From Screen to Stage: Viral video icons OK Go return to Kalamazoo with new interactive live show

Treadmills. Stunt tracks. Zero gravity acrobatics. Indie-pop band OK Go has done it all on its way to internet celebrity and musical acclaim.

The band first broke through in the summer of 2006 with the release of its now legendary DIY video for the song Here It Goes Again. The clip quickly became one of the most popular videos on YouTube at the time — racking up more than 50 million views and earning the band a Grammy — while reshaping the way music videos are made and viewed in the decade to come.

“I have seen people refer to us as the godfathers of viral videos,” OK Go vocalist/guitarist Damian Kulash told Revue. “(It’s) super flattering to hear, but … the nature of the digital world is so fast-paced and so inherently fragmented that we’ll never be a household name. (But) that’s the nature of finding your own way in the digital world. 

“You’re not part of this huge monolith of culture which is handed down by the four big TV networks or through the record labels or something. You’re a little river through the world that clips the people that speak your language.”

Embracing their own quirky, free-thinking form of creativity, the band has made a career out of crafting clever new videos. Often done in one continuous take and incorporating elaborate elements, like an improvised Rube Goldberg Machine in the video for 2013’s This Too Shall Pass, the band has continued to spark the imaginations of music lovers and tech fanatics alike with its innovative approach to the art form. 

To celebrate their 20th anniversary as a band, OK Go decided to reinvent the live rock show, and late last year devised a way to merge the analog with the digital by bringing many of its most beloved videos to the stage.

“This show is so different from a rock show,” Kulash said of the band’s Live Video Tour. “I think once upon a time we’d probably be a rock band in a traditional sense, but as it’s gone along and we’ve chased bigger and bigger ideas, we’ve realized that the rock show format doesn’t really match what we do, nor does it match the types of fans that we have. Don’t get me wrong, we love playing sweaty cathartic rock shows, but there’s whole sections of what we do that appeals to people who are under 10 and who are senior citizens.”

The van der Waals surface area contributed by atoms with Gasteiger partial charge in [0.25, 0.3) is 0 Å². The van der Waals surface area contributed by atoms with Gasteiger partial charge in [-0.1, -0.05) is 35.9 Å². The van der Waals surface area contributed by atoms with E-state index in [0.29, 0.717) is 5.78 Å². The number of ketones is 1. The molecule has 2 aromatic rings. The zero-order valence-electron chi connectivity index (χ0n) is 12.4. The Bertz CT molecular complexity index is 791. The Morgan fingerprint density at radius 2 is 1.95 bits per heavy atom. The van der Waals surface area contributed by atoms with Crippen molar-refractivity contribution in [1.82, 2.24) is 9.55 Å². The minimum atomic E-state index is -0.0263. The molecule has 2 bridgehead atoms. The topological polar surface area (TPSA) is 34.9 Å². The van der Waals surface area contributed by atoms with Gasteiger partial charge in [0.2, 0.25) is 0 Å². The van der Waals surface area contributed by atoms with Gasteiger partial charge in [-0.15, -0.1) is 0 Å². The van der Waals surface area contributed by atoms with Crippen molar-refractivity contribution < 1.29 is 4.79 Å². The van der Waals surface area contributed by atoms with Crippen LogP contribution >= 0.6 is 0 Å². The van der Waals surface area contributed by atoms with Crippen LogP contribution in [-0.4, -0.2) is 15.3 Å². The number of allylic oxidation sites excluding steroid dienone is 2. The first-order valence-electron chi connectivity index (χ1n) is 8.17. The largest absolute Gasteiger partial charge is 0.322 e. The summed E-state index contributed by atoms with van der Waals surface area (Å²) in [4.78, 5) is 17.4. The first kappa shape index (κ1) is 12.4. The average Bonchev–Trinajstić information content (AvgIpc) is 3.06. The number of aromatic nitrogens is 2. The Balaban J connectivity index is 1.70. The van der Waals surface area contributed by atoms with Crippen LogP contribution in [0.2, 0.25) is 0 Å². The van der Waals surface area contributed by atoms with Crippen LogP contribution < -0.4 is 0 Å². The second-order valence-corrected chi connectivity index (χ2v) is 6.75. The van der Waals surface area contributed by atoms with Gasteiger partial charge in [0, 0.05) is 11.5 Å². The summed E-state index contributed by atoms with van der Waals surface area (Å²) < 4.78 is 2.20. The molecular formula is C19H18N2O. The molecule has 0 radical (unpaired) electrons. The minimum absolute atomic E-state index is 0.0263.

For years, the band has tried to make its rock shows appeal to its increasingly diverse audience. Without making people sit and watch videos in a venue, the group realized it could bend its videos to work more in a live setting by including more interactive moments with the audience.

“Rather than make the rock show get weirder, we made the weird stuff more rock show,” Kulash said. “There’s a lot of question and answer with the audience, and a lot of surprise elements, and an interactive app that our guitarist programmed, and there’s some dancing and we play some hand bells, and we bring audience members up onstage. It’s a very live experience, but it’s also in a weird way a movie screening, because you’ve got the 15 to 20 videos that we do up there, and we show you how we did it.”

The band’s unorthodox path to success actually started right here in Michigan, when Kulash met OK Go bassist Tim Nordwind — who’s a Kalamazoo native and 1994 Loy Norrix grad — while both were attending Interlochen Center for the Arts as 11-year-olds. The two formed a fast friendship that has stood the test of time and distance, and what they learned there laid the foundation for everything that was to come for the band.

“We met at Interlochen and not only would we not be a band if it weren’t for that, I’m not sure I could have been so clear about what I wanted in life in general,” Kulash said. “We both went to this arts camp and neither of us primarily studied music there. He was there for theater and I was there for visual arts and in some ways that all makes sense now. Even as kids, we were more excited about chasing creativity than chasing a particular form or a particular outlet.”

“We are sort of living proof how important creative education is,” he added. “You’re not just learning a set of skills, you’re learning a way of parsing out the world around you, a way of expressing yourself and communicating with others. So I reflect on that time there in same way that you reflect on being born.”

Now a new father to twins, Kulash is currently working on a feature film with his wife, while the band gears up to release some new music later this year.

“Hopefully, for the first time ever, we will actually release a song with its video at the same time,” he said. “But it remains to be seen if we can figure out how to do that.”

OK Go: The Live Video Tour
Kalamazoo State Theatre
404 S. Burdick St., Kalamazoo
April 28, 6 p.m., $39.50-$49.50, (269) 345-6500